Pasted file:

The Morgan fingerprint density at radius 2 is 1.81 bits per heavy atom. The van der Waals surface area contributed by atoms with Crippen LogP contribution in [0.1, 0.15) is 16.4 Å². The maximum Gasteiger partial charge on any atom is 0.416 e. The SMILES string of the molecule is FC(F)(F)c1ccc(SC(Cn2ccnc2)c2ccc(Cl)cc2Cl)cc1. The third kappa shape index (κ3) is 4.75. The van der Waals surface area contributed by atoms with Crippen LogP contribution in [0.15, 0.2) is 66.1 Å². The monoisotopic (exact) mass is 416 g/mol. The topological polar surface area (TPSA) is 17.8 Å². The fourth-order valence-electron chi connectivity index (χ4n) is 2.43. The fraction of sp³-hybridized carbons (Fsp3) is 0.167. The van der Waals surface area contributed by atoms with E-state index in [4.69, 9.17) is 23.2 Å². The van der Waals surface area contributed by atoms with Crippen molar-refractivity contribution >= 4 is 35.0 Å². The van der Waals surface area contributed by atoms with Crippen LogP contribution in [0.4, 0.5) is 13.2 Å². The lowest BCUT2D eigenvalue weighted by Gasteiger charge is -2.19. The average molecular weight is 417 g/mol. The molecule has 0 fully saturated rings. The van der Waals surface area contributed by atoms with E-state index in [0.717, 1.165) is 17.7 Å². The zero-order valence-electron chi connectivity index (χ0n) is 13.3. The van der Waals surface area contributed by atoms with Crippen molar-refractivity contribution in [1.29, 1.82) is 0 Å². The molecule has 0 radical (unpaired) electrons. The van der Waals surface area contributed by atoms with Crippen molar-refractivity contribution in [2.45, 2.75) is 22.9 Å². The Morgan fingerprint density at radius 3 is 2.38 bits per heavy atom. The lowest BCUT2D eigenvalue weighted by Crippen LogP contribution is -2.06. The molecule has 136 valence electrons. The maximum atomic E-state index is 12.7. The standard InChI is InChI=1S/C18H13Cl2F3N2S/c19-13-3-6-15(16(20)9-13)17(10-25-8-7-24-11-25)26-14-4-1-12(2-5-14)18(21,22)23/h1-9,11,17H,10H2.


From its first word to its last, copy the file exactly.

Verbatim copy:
The Morgan fingerprint density at radius 2 is 1.81 bits per heavy atom. The van der Waals surface area contributed by atoms with Crippen LogP contribution in [0.1, 0.15) is 16.4 Å². The maximum Gasteiger partial charge on any atom is 0.416 e. The SMILES string of the molecule is FC(F)(F)c1ccc(SC(Cn2ccnc2)c2ccc(Cl)cc2Cl)cc1. The third kappa shape index (κ3) is 4.75. The van der Waals surface area contributed by atoms with Crippen LogP contribution in [0.15, 0.2) is 66.1 Å². The monoisotopic (exact) mass is 416 g/mol. The topological polar surface area (TPSA) is 17.8 Å². The fourth-order valence-electron chi connectivity index (χ4n) is 2.43. The fraction of sp³-hybridized carbons (Fsp3) is 0.167. The van der Waals surface area contributed by atoms with E-state index in [4.69, 9.17) is 23.2 Å². The van der Waals surface area contributed by atoms with Crippen molar-refractivity contribution >= 4 is 35.0 Å². The van der Waals surface area contributed by atoms with Crippen LogP contribution in [0.4, 0.5) is 13.2 Å². The lowest BCUT2D eigenvalue weighted by Gasteiger charge is -2.19. The average molecular weight is 417 g/mol. The molecule has 0 fully saturated rings. The van der Waals surface area contributed by atoms with E-state index in [0.717, 1.165) is 17.7 Å². The zero-order valence-electron chi connectivity index (χ0n) is 13.3. The van der Waals surface area contributed by atoms with Crippen molar-refractivity contribution in [1.29, 1.82) is 0 Å². The molecule has 0 radical (unpaired) electrons. The van der Waals surface area contributed by atoms with Crippen molar-refractivity contribution in [2.45, 2.75) is 22.9 Å². The Morgan fingerprint density at radius 3 is 2.38 bits per heavy atom. The lowest BCUT2D eigenvalue weighted by Crippen LogP contribution is -2.06. The molecule has 136 valence electrons. The maximum atomic E-state index is 12.7. The standard InChI is InChI=1S/C18H13Cl2F3N2S/c19-13-3-6-15(16(20)9-13)17(10-25-8-7-24-11-25)26-14-4-1-12(2-5-14)18(21,22)23/h1-9,11,17H,10H2.